Clicker Training: The Science
The science behind this popular method of training
What is a clicker?
A clicker is a small plastic box that makes a short, distinct 'CLICK-CLICK' sound when the button is pressed.
Different types of clickers make slightly different sounds. The ones I tend to use at Amy Millward Dog Training are softer and quieter than some which makes them suitable for nervous or sensitive dogs.
Why use a clicker?
It is possible to use another sound (such as a word), but clickers will always sound the same, no matter who is using it. This is especially important as it enables the dog’s family members to be consistent when training away from class.
I find clickers very beneficial for households where more than one person will be training the dog as it is nearly impossible for everyone's voice to sound the same.
If you decide to use a word instead of the clicker you will have to say it in the exact same way every single time, which can be very difficult as your voice changes with your mood.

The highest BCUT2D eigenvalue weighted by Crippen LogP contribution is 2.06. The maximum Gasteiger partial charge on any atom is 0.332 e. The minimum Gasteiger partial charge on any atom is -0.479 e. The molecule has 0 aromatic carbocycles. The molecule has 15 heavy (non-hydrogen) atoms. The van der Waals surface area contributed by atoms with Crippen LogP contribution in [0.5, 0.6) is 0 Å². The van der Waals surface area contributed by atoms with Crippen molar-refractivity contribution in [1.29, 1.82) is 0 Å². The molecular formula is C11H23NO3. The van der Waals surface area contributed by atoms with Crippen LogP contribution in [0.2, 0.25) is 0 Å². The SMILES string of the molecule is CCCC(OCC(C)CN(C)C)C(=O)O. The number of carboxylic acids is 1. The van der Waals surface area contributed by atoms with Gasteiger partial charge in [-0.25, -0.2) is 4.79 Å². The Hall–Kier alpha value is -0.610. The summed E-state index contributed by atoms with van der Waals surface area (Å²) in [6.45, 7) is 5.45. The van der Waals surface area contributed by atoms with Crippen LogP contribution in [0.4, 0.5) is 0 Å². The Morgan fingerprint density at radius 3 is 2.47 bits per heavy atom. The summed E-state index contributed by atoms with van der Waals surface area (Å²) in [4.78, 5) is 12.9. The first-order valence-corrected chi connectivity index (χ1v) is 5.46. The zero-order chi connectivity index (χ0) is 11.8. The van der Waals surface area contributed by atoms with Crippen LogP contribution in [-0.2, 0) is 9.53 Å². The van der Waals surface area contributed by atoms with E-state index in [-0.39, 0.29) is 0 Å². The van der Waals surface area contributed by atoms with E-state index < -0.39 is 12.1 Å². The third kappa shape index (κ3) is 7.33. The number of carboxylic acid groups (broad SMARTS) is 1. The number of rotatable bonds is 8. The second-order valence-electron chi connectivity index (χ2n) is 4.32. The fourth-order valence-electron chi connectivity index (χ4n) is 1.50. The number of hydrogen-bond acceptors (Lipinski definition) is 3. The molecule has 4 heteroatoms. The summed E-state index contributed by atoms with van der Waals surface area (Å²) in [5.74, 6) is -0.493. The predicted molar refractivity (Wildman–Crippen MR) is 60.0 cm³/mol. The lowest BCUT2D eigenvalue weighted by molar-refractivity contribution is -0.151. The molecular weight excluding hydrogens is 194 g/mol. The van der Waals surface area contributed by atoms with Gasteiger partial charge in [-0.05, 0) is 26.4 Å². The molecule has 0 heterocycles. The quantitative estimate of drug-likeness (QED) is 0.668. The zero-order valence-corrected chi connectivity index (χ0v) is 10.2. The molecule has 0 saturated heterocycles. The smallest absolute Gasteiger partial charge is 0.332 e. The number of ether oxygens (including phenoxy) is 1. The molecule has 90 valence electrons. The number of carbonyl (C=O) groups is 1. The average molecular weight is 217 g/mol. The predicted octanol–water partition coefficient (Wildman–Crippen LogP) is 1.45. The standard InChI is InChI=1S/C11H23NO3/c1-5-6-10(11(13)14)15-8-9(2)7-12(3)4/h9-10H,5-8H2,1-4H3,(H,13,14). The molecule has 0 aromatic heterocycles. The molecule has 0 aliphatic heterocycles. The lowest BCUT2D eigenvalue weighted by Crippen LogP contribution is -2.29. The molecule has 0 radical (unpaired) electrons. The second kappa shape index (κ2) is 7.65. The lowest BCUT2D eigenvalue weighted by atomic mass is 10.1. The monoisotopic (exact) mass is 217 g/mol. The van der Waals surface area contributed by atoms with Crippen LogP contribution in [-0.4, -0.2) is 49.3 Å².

How does it work?
Clicker training works by telling your dog exactly what he or she is doing right. Basically you click the exact moment your dog doing something good and then follow up with a reward (food or play).
It all works through a little thing called Classical Conditioning (learning through association). The sound of the clicker is paired with something rewarding (usually food), so when your dog hears the click they know they have earnt a reward. And because most dogs LOVE food they will work out what they were doing when you clicked and do it again. And again. And again. Remember: behaviours that get rewarded will get repeated!
What is Classical Conditioning?
Classical Conditioning is one of the ways in which an animal, including us humans, learn. It's all to do with associations between two stimuli resulting in a learned response.
Have you heard of Pavlov's dogs? That's Classical Conditioning!
Basically, the dog learns that when he hears a bell (or clicker) food is coming. He is conditioned to expect food when he hears a bell (or clicker), this expectation is an automatic response and not in the dog's control.